Through much of 2012, the Energiewende, Germany’s pioneering effort to construct an energy system around renewables while simultaneously phasing out nuclear power and cutting carbon emissions, was on a roll. Plunging prices and eye-popping production figures for wind and solar power seemed to fulfill all the visionary prognostications. Germany shrugged off the shuttering of nearly half its nuclear plants without a backward glance: not only did it not suffer the predicted power shortages, it boosted electricity exports. Renewable power pushed market prices down and threatened to drive gas- and coal-burning power plants into bankruptcy. The press and the green blogosphere celebrated passed benchmark after shattered milepost, including the day in May when, according to Treehugger.com’s headline, “Half of Germany Was Running on Solar Power.”

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A Green Vision of Technology

How Ecomodernists Foresee Room for Nature

There is a new environmental agenda out there. One that is inimical to many traditional conservationists, but which is picking up kudos and converts. It calls itself environmental modernism — which for many is an oxymoron. Wasn’t the environmentalism of Rachel Carson’s Silent Spring, Greenpeace’s warriors against industrial whaling and the nuclear industry, and efforts to preserve the world’s last wild lands, meant to be the antithesis of the modern industrial world?

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A Deeper Climate Conversation

How Natural Gas and Nuclear Are Essential to Decarbonization

In the last month, the Breakthrough Institute has published two major reports that inject fresh and pragmatic perspective to the discourse on climate and energy. In contrast to the binary and simplistic conception of decarbonization that imagines a step-wise shift from fossil fuels to exclusively renewable technologies, we have aimed to simultaneously place the role of natural gas in the broader process of decarbonization and chart a new path for nuclear energy innovation. These two goals are neither replacements nor antecedents for continued support for renewable energy, but they do and should complicate dialogues over how best to transition to a high-energy, zero-carbon planet.

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Mugged By Reality

Nordhaus on the Smarter Environmental Agenda

In 2007, when Ted Nordhaus, the co-founder of the Breakthrough Institute, published his first book (Break Through: From the Death of Environmentalism to the Politics of Possibility) he became simultaneously one of the most despised and one of the most revered figures in the U.S. environmental movement. The book, coauthored by Michael Shellenberger, was a seething indictment of the sort of traditional environmentalism that prizes renewable energy, condemns fracking and nuclear plants, and threatens global apocalypse should we fail to address climate change. Five years later, he hasn’t backed down. What follows is an edited interview based on two recent conversations with Nordhaus.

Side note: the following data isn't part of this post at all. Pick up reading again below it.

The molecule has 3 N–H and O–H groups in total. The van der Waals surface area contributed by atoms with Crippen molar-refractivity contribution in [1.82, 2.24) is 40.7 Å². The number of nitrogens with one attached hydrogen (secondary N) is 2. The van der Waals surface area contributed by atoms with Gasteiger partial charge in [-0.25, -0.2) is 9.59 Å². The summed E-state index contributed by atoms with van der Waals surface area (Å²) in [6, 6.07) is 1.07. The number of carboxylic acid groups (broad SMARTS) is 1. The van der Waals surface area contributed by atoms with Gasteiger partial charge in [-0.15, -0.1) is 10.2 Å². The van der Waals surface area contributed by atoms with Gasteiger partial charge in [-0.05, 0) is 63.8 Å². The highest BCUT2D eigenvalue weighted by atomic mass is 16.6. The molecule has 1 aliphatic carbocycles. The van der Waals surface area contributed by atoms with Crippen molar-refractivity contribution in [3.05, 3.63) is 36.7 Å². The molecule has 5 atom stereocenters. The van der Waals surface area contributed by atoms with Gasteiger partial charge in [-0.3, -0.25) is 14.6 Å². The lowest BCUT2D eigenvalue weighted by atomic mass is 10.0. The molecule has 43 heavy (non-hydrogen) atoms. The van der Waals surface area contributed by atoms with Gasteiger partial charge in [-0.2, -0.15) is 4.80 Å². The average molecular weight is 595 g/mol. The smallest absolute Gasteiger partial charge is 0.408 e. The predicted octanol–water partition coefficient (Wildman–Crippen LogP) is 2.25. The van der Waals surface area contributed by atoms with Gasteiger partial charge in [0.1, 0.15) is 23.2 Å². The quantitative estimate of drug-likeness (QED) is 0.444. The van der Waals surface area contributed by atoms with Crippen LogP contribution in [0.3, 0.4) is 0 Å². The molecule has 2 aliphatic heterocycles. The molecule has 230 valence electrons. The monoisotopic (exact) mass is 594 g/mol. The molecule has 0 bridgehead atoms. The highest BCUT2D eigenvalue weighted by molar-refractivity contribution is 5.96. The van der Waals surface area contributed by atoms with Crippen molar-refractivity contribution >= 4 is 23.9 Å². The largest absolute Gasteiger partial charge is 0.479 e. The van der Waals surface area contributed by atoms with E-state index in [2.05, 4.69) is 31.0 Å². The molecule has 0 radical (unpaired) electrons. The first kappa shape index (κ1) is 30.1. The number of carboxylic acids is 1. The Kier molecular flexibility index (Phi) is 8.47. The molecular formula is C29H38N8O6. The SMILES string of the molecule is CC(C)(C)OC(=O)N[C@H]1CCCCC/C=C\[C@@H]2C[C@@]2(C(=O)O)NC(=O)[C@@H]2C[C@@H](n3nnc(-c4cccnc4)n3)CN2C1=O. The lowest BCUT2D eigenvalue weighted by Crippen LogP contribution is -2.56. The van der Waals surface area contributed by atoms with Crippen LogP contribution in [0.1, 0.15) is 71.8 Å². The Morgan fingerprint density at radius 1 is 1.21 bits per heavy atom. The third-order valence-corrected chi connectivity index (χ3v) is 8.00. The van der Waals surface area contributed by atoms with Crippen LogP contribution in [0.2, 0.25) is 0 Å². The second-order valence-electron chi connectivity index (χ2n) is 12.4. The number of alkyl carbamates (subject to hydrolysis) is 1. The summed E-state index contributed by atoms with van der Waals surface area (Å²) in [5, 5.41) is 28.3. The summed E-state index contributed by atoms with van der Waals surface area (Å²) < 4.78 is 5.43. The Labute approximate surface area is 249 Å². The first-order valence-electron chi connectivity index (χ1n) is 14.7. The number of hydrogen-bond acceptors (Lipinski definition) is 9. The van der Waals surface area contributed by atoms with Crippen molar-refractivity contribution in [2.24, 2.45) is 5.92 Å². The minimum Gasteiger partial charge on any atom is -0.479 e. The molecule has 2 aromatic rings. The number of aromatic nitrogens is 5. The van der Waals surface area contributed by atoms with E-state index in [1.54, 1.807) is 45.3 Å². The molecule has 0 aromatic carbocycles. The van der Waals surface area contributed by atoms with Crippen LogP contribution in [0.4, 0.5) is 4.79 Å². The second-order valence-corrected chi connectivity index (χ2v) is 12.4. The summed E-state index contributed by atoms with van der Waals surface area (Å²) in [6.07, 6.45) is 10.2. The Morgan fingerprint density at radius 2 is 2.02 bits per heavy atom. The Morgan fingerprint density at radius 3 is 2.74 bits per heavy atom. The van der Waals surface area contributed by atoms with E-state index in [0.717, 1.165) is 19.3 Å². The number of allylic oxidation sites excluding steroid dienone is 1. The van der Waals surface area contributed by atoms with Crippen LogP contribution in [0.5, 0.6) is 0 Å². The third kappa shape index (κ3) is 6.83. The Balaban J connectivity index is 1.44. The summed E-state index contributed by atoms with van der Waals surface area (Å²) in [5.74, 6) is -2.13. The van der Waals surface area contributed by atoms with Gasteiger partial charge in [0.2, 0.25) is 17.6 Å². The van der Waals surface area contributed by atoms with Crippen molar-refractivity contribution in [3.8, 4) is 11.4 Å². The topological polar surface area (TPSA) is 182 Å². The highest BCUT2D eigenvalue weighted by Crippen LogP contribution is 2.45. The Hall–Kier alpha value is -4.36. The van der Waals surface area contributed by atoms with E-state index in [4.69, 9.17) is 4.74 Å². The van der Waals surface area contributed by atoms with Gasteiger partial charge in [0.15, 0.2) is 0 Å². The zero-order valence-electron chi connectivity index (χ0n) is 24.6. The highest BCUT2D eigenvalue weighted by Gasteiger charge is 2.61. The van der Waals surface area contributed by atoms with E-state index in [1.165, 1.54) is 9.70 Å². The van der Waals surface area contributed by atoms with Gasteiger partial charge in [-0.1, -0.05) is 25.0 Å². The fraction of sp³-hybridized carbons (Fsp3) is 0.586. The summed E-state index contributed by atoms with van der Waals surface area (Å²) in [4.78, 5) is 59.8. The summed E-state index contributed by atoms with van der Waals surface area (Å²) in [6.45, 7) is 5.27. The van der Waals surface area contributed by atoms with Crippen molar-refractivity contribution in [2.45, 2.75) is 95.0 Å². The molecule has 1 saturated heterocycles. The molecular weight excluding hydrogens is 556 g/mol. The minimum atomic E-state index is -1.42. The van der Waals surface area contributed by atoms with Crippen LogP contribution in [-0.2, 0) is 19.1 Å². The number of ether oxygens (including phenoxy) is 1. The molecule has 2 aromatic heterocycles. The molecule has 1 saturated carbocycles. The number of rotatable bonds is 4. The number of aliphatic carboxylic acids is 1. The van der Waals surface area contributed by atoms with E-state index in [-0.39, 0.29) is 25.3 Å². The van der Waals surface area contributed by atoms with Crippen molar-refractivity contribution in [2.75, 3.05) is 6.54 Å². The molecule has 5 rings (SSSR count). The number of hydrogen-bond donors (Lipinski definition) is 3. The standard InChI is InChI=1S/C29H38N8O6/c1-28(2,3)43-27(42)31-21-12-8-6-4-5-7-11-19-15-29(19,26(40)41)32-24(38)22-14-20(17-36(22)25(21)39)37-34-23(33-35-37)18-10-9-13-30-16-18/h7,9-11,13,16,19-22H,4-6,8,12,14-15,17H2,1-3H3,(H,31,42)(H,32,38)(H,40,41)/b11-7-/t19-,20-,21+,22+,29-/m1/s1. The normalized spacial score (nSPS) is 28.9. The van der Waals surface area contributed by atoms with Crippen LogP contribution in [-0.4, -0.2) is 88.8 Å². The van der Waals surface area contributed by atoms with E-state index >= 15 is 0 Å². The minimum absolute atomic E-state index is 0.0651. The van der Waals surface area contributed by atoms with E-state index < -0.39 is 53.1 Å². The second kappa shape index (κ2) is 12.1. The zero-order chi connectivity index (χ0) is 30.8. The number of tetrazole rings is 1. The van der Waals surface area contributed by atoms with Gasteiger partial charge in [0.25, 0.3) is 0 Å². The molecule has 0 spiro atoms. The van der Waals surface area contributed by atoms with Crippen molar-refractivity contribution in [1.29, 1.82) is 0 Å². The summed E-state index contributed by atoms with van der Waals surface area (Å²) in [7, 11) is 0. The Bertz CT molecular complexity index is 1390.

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Making the World Safe for Coal

The History of the Antinuclear Movement

The antinuclear movement has historically drawn from a number of wellsprings, from fears of radioactive fallout caused by nuclear missiles, to parallels between Nazi Germany and the science of nuclear energy, to paranoia over radiation as the ‘most serious agent of pollution.’ The success of such antinuclear campaigns in the 1970s has guaranteed a legacy of increased use of coal for decades to come, as proposed nuclear plants across the Western world were cancelled and replaced by coal plants.

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How to Advance Nuclear

Support Grows for Safer, Cleaner, and Cheaper Reactors

The last few years have seen a growing number of liberal and environmental heavyweights publicly call for more nuclear energy to deal with climate change. Today, the pro-nuclear ranks include Bill Gates, Al Franken, Richard Branson, and Barack Obama. Also on the list are superstar economist Jeffrey Sachs, the novelist Ian McEwan, Google chairman Eric Schmidt, and Microsoft cofounder Paul Allen. There are former environmental leaders, including former Greenpeace Executive Director Stephen Tindale, and former Friends of the Earth trustee Hugh Montefiore. And there are prominent scientists including Gaia hypothesis ecologist James Lovelock, former NASA climate scientist James Hansen, much-cited climate scientist Tom Wigley, and MIT climate scientist Kerry Emanuel.

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Nordhaus on How to Make Nuclear Cheap

The E&E On Point Interview

In a recent interview for E&E’s OnPoint, Ted Nordhaus, chairman and cofounder of the Breakthrough Institute makes the case for policy and technical tools that can help make nuclear power safe and more cost-effective, as outlined in the new Breakthrough report How to Make Nuclear Cheap. Receding from the debates, argues Nordhaus, are issues of waste storage and proliferation, with more attention paid to the economics of nuclear. This shift in the discussion has opened up more space for engaging with advanced nuclear designs that have the potential to address the key features plaguing current light-water designs. 

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Germany’s ‘Energiewende’ Shows Why We Need Nuclear

Renewables Can't Go It Alone